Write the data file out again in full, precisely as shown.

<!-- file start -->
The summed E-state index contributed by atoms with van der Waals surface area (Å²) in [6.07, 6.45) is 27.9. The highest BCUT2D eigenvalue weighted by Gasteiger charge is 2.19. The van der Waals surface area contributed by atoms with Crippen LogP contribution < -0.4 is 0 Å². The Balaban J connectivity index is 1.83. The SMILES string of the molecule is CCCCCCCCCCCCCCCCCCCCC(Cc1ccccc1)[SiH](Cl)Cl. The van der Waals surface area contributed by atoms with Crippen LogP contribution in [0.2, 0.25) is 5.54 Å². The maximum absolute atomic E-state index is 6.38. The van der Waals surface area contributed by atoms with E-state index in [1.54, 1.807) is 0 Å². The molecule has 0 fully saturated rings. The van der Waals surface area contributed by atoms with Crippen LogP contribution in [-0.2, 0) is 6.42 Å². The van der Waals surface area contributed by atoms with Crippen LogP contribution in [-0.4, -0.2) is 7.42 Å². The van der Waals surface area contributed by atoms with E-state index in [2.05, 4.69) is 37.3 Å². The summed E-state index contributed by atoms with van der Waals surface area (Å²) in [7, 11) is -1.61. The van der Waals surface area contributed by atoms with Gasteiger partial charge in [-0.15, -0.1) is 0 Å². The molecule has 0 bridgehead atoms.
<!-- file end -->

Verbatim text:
The summed E-state index contributed by atoms with van der Waals surface area (Å²) in [6.07, 6.45) is 27.9. The highest BCUT2D eigenvalue weighted by Gasteiger charge is 2.19. The van der Waals surface area contributed by atoms with Crippen LogP contribution < -0.4 is 0 Å². The Balaban J connectivity index is 1.83. The SMILES string of the molecule is CCCCCCCCCCCCCCCCCCCCC(Cc1ccccc1)[SiH](Cl)Cl. The van der Waals surface area contributed by atoms with Crippen LogP contribution in [0.2, 0.25) is 5.54 Å². The maximum absolute atomic E-state index is 6.38. The van der Waals surface area contributed by atoms with E-state index in [1.54, 1.807) is 0 Å². The molecule has 0 fully saturated rings. The van der Waals surface area contributed by atoms with Crippen LogP contribution in [-0.2, 0) is 6.42 Å². The van der Waals surface area contributed by atoms with Crippen LogP contribution in [-0.4, -0.2) is 7.42 Å². The van der Waals surface area contributed by atoms with E-state index in [2.05, 4.69) is 37.3 Å². The summed E-state index contributed by atoms with van der Waals surface area (Å²) in [7, 11) is -1.61. The van der Waals surface area contributed by atoms with Gasteiger partial charge in [-0.15, -0.1) is 0 Å². The molecule has 0 bridgehead atoms.